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6 Effective Ways HR Teams Can Leverage Big Data to Facilitate Business Recovery

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Whatever your specialist area, today’s commercial environment demands that data must play a part in your strategic planning. As the saying goes, knowledge is power, and big data will remove the guesswork and provide insights and visibility for setting KPIs and predicting future successes.

HR may have a reputation for taking a more humanistic approach than some other departments, but data collection and analytics are just as essential in decision-making. And particularly when considering HR’s part in facilitating business recovery.

We have pulled together our top six ways HR teams can leverage big data for aiding business recovery.

1. Predicting the future of work

The pandemic has resulted in remote working becoming the norm with many of us continuing to log on from the kitchen table on a part-time, or even full-time basis.

Through HR collecting and analysing data surrounding this and other working trends, accurate predictions, rather than gut feelings, can be used to map out plans.

This will allow companies to prepare, and not only from a HR/talent planning perspective. Of course, it will assist in devising benefits packages and employee engagement initiatives but understanding these kinds of statistics can help with things like financial budgeting and IT developments too.

2. Identifying skills gaps

Focussing on collating data around people performance and skills mapping is imperative for businesses in recovery mode. At a time when everyone must jump onboard with your business recovery plan, you want to be sure that you are maximising everyone’s strengths, but also understand where you are falling short.

Realising where you may need additional pairs of hands, or further training/education for existing staff is critical in keeping a competitive edge. Metrics are a sure-fire way to understanding where workforce improvements can be made and to identify any skills gaps.

3. Ensuring employee satisfaction

Although employee satisfaction is important at any time, it is especially so during business recovery. When an organisation is already on shaky ground you need to avoid instances of staff feeling uneasy too.

Keeping colleagues engaged is central, so encouraging participation in employee satisfaction questionnaires and feedback sessions is important. Collecting these kinds of statistics will help you understand how your workforce is faring and to recognise where improvements need to be made. In the worst-case scenario, it can help you to predict where recruitment drives may be required so you have fewer gaps in operations during business recovery.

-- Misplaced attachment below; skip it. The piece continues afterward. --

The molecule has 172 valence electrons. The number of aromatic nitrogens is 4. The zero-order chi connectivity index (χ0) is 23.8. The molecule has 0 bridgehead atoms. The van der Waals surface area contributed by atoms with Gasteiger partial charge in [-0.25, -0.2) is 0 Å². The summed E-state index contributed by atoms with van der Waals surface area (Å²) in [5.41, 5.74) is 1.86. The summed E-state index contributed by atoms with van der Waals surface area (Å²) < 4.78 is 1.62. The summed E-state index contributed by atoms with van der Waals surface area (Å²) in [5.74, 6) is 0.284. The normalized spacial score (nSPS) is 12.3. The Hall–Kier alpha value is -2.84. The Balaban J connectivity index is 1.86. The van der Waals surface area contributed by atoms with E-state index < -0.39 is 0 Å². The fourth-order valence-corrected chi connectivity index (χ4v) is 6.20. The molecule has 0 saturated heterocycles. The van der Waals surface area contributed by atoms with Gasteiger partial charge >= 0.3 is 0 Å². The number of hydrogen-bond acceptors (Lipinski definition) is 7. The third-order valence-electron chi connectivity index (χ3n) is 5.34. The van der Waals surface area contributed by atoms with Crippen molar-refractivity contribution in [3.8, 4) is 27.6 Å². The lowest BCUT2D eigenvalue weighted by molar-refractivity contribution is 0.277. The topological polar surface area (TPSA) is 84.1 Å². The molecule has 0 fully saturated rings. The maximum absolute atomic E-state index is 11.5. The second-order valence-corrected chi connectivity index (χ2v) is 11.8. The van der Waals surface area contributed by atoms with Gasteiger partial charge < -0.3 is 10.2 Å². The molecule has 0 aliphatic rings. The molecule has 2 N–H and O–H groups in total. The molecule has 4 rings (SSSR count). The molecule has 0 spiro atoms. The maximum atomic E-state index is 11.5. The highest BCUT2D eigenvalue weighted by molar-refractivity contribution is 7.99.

4. Understanding turnover trends

Closely linked to the last point is the need to grasp turnover trends. These could be industry or sector-wide and not related to your organisation only.

But the ability to recognise any connections between certain events, times of the year or other factors that may affect staff turnover will mean you are more likely to be able to predict, and prepare for, possible staff shortages.

Through accumulating this kind of data, you are better able to highlight problems before they affect your business recovery efforts.

5. Improving your recruitment process

Measuring the effectiveness of your recruitment process is critical for any business. After putting time, effort, and money into your brand to attract talent to your organisation, you do not want your recruitment process to be lacking.

Yet many businesses neglect to evaluate (and improve) their recruitment. From poor communication to a time-consuming process, there are lots of reasons why companies miss out on top candidates during the final stages.

But gathering feedback and analysing data can help companies to recognise where they may be going wrong.

6. Recognising growth opportunities

All HR data can be consolidated to provide business leaders with invaluable insight into their workforces and business processes. This means that HR data can (and should) be used to transform companies and impact their bottom lines.

It should be used to not only sway HR decisions, but as an indispensable tool for driving entire business recovery strategies and reinventing approaches for improving business efficiencies.

Through analysing big HR data companies can pinpoint opportunities for increasing headcount and financial growth.

Tate is working with HR leaders who understand their impact on not only the Human Resources function but the entire business recovery strategies. If you are keen to employ a HR specialist who will become an important and integral part of your organisation, contact us to start a conversation.


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